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In defence of Peter Beardsley

6 years ago

In recent months I’ve noticed a muttering of criticism about Peter Beardsley.

‘Lackey’, ‘yes-man’, ‘brown-nose’ – you know the sort of thing.

My first reaction is this: free speech is all very well and all that, but you can only go so far – these people should be strung up by the heels and whipped.

But then I think – no, we are civilised people after all, let’s look at the thing in a mature, reasonable manner.

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So, painful though it is, let me try to set out the case against our Peter. It is that he has made himself a part of a hated regime. Not only has he taken Ashley’s thirty pieces of silver, but he is an enthusiastic yes man, speaking up for the regime whenever he’s given the opportunity. And because he has been such a hero to the club, his current complicity in what is happening at our club is the ultimate betrayal.

That, in brief terms, I think is the case against.

So how do we defend him?

A little while back I went for dinner with some non-footbally, artistic types. After we’d eaten, once the butler had cleared away the plates and we were sitting with our port and cigars, I put out the opinion that Peter Beardsley was an artistic genius.

I was scoffed .

“Genius?!! – but the man is a fool – he can hardly string two words together!” was the gist of their response.

But I persisted. I described in eloquent and, frankly, moving terms his artistry as a player – the way he played with a sort of innocent enthusiasm about him, the way he could run with the ball at his feet, full-pelt, and then sort of lift one leg and wave it about a little bit just above the ball, all the time going full-pelt.

If you saw him you know what I mean. But even then they wouldn’t accept that he was a genius.

“He might have been really good at his job, but it was just a physical skill. That doesn’t make him an artist, any more than a really good bricklayer or carpenter is an artist.”

What to say to that? Well, I said, what about Pavarotti? Was he an artist, or did he just have a physical skill. Or what about Nureyev, or Margot Fonteyn? Or Jimi Hendrix? If you’re happy to call all of those people artists, why not Peter Beardsley.

Or come to that, what about Van Gogh – we’re all happy to say that he was an artistic genius, but for all we know he might have sounded as thick as two short planks if you’d talked to him. And would it matter anyway. The important thing is that he could paint, the rest doesn’t matter.

Now, none of that )my arty conversation) really happened (or most of it didn’t at any rate). But the two morals of the story are these. First of all, that Peter Beardsley was a genius and an artist with the ball at his feet. But also, second, that just because you’re a genius at one thing doesn’t mean that you’re a genius at everything. We just have to appreciate the wonderful bit, and the rest, well the rest doesn’t really matter.

I was a bit worried about what Peter would do with himself after he stopped playing. I sort of feared the worst. Here was someone who had been able to express himself on the field better than almost anyone, but was probably not going to be able to do the same off the field. He never seemed the type who was going to go into management, or into punditry with any success. As it has turned out, his current role seems to me to be about right.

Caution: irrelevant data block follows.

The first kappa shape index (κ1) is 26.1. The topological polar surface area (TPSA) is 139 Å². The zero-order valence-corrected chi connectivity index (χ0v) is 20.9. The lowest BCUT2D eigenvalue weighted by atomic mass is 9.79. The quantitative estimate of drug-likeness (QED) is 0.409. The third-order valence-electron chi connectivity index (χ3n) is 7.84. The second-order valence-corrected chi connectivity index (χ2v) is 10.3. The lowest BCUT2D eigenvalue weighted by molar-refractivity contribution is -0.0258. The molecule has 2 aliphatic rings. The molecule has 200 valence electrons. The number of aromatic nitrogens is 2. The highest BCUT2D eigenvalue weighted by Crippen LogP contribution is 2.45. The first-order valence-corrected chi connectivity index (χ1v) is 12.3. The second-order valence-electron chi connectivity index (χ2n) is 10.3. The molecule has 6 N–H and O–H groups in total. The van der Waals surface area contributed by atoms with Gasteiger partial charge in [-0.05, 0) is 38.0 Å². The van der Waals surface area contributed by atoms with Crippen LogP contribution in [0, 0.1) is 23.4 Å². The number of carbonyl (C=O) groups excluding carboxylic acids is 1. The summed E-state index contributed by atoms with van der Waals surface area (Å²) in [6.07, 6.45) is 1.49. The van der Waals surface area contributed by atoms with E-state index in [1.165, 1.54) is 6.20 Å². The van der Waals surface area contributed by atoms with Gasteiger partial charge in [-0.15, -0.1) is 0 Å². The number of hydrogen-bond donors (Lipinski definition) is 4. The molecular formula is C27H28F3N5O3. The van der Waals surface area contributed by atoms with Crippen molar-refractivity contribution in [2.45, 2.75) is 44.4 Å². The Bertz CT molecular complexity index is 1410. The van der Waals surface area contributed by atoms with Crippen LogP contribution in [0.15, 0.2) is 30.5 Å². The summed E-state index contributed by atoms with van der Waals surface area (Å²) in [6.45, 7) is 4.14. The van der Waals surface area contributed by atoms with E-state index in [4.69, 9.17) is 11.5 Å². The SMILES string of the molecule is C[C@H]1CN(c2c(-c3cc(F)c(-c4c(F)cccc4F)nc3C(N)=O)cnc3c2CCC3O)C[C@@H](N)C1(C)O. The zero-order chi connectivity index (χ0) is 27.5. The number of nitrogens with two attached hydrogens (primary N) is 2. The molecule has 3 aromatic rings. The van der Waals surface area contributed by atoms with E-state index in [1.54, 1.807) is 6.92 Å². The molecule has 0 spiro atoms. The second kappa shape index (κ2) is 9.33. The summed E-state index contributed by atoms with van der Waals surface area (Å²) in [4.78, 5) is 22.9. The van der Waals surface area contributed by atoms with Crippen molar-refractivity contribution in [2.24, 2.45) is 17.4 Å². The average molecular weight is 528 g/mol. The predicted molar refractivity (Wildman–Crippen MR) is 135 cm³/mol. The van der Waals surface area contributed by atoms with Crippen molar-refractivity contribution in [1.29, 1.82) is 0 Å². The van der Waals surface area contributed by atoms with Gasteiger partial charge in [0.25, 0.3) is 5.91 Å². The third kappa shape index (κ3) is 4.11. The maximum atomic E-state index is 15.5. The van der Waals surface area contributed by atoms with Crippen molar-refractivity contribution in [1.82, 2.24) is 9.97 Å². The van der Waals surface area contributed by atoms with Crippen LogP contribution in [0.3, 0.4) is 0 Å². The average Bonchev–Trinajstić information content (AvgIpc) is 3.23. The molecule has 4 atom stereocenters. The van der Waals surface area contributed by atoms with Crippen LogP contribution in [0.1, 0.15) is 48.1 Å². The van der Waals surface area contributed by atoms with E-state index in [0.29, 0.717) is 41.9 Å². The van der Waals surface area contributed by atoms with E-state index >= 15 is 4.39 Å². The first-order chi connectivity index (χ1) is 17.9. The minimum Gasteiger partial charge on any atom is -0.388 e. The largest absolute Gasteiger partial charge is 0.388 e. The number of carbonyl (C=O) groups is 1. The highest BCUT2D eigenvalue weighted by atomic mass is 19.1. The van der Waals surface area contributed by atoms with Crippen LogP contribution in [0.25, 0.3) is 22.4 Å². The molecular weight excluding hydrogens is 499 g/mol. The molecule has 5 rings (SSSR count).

So he’s in a job which is probably right for him. But then some will say, that doesn’t matter, he’s taken Ashley’s money, that he might be a part of our history, but now he’s a part of the problem.

And what I’m saying in response to that is that it’s not fair to expect anyone to be great at everything. Peter is a hero, but he’s not a superhero. A lot of us have been in a position where we’ve had to work for someone who we thought was a complete tosser. But how many of us have had the courage to say, no, you can stuff your salary, and here’s what I think of you. A lot of us might have dreamed about doing it, but you’ve got to have the moral courage of a Kevin Keegan to do that sort of thing. Most mortal men just bite their lip, bank their wages, and carry on.

Some might wish that Peter would say, no, up with this I will not put, throw his cards in the air and lead us all to the barricades. But he’s not Danton, or Che Guevara. He’s our Peter, and that’s enough.

And one last thing. There are people who take the view that Ashley is the Great Satan, and that everything and everybody associated with him and his regime must be bad. But it’s not as simple as that.

Back in the 80s there were a lot of us who thought Mrs Thatcher was evil through and through, utterly without redeeming features. But that didn’t mean that every policeman, every civil servant, or even every Tory MP working at the time was evil just by association.

And again, a lot of people thought in 2003 that Blair’s decision to invade Iraq was mad, and that the whole affair was a piece of lunacy. But that didn’t mean that every soldier who went to fight over there was a mad lunatic. It doesn’t work like that. Most of them were just doing their job. And that’s what Peter’s doing now.

So there you are. A mature, reasoned discussion. And anyone who still doesn’t agree that Peter Beardsley should be beyond criticism to a Newcastle fan – well they should be taken out and shot!

(For the avoidance of any doubt, in case there’s anyone from MI5 looking, that last bit was meant to be irony.)


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